Sometimes you want just an act of a Wagner opera rather than the whole thing. There are two acts you sometimes hear in concert: Act I of Die Walküre, the second Ring opera; and Act II of Tristan und Isolde. (Sometimes you hear all of Das Rheingold—the first Ring opera—come to think of it.)
I recall a Tristan Act II in the 2001–2 season. The orchestra was the New York Philharmonic, led by Kurt Masur. The Isolde was Deborah Voigt—who set an example of Wagner singing for all time. I hope that her performance back then exists on tape somewhere (or whatever the modern equivalent of tape is).
When the Philharmonic did this, Google reminds me, the concert began the way the opera does: with the Prelude to Act I. Then there was Act II—then the Prelude to Act III, followed by the Liebestod. That makes for a good, full concert.
Yesterday in David Geffen Hall, we had Act II, alone—which also makes for a good concert (and a nicely brief one, about an hour and twenty minutes). The concert was an event in the White Light Festival. The orchestra was the National Symphony Orchestra, from Washington, D.C., led by its music director, Gianandrea Noseda.
When the opera began—or rather, Act II began—I had two thoughts, immediately. The first related to tempo. It was nicely undawdling. The orchestra played with abandon, reflecting the tumult of the moment (as the story unfolds). The music was charged. And the second thought related to sound.
This critic had spent Friday and Saturday nights listening to the Chicago Symphony Orchestra in Carnegie Hall. So, that was no fair to the NSO, playing in David Geffen on Sunday afternoon. The ear, which had been spoiled on consecutive nights, had to adjust.
Throughout Act II, Maestro Noseda conducted with intelligence and heart, which makes a Wagner conductor (and, indeed, a conductor).
Singing Isolde was one of the outstanding Wagner sopranos of today, Christine Goerke. She has power and beauty, those requirements for a Wagner soprano. Loud lyricism, as we might term it, is hard to find. Goerke had some shaky high notes yesterday, but she was gratifying overall.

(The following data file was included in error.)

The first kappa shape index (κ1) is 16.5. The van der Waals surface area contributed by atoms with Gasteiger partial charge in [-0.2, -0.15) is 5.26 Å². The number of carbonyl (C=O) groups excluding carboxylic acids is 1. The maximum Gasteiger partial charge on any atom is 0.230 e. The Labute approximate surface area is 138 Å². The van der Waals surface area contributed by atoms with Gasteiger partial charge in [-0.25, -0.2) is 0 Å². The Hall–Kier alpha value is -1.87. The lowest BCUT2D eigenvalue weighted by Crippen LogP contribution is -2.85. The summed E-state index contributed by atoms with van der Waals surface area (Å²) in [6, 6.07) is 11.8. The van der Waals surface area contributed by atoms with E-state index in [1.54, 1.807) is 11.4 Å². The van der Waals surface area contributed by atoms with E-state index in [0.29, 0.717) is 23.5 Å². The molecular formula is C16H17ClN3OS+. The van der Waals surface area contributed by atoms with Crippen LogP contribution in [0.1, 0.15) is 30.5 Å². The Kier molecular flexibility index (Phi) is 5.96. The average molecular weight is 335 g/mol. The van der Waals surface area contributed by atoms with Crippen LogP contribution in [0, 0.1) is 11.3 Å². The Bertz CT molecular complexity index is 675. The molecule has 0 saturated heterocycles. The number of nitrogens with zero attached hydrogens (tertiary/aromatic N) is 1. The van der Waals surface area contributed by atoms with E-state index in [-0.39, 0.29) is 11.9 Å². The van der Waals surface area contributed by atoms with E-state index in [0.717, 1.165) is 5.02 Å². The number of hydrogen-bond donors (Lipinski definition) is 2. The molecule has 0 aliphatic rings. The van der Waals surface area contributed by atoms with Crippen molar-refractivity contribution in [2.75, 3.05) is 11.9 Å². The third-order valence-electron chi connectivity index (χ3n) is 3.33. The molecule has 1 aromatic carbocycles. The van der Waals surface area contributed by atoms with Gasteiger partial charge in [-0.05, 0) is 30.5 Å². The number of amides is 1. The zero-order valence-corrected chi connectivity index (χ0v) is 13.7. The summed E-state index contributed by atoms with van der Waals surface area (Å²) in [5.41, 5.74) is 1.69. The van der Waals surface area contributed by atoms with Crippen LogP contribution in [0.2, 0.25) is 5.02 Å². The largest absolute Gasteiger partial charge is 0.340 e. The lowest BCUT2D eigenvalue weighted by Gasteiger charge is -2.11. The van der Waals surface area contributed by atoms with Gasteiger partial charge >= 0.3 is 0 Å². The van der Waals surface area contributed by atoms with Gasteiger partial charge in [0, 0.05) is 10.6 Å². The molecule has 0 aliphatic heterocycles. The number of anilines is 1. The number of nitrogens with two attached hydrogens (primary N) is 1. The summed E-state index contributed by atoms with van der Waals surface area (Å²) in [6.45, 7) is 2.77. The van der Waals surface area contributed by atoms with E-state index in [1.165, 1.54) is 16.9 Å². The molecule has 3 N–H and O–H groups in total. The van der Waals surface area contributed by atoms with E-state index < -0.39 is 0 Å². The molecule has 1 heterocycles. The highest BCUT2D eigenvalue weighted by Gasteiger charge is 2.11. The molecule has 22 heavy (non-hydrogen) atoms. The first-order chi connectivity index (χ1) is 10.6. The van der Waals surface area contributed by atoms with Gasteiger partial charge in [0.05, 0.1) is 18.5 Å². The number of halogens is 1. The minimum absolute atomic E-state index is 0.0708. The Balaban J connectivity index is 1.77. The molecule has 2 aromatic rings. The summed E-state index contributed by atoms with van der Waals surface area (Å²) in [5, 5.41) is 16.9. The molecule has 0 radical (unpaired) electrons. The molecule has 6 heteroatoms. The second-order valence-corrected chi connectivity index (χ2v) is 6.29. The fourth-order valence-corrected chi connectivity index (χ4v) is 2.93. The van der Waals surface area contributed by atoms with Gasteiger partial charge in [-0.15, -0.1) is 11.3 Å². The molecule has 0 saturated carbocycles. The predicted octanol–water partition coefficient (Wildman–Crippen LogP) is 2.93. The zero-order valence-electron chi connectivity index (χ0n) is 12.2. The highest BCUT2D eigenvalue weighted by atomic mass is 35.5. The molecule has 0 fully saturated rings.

So was her tenor, her Tristan, Stephen Gould. His bio says that he “continues to be one of the most sought-after tenors in the opera world today.” On one hand, this is publicist’s nonsense. On the other, it has a point. Tristans are as scarce as hen’s teeth—and Gould is a good tooth.
His voice was huge and handsome. There was virtually no barking or bellowing. Many of Wagner’s notes were approximate, however—in the ballpark rather than dead-on.
You can’t leave out Brangäne, Isolde’s maid, in this act. She was Ekaterina Gubanova, who sang the same role at the Metropolitan Opera three seasons ago. In my review, I said that she was “solid, gleaming, and smooth.” So she was yesterday.
You can’t leave out King Mark, either, for it is in this act—Act II—that he has his great monologue. Doing the honors yesterday was Günther Groissböck, the Austrian bass, who will soon sing his signature role, Baron Ochs, from Richard Strauss’s Rosenkavalier, at the Met. Having heard him many times, I was worried that Groissböck would not have enough low for Mark—enough of a lower register. He did. And he intoned his part with an expected elegance.
So, this was a nice dollop of Wagner in David Geffen Hall. Was it intoxicating, enrapturing, as it might be? That depended on the listener, I think—his receptivity. I can say that the audience responded with rapturous applause.
Let me end with a strange and personal footnote, please. At one point, I thought, “Ah—that’s where I had to flip the cassette.” At one time in my life—many years ago—I listened to Tristan quite a bit on audiocassette. Must have been Flagstad, Suthaus, and Furtwängler. At a certain juncture of the love duet, I had to flip the cassette.
And that stood out to me, honkingly, yesterday. Funny how these things are ingrained.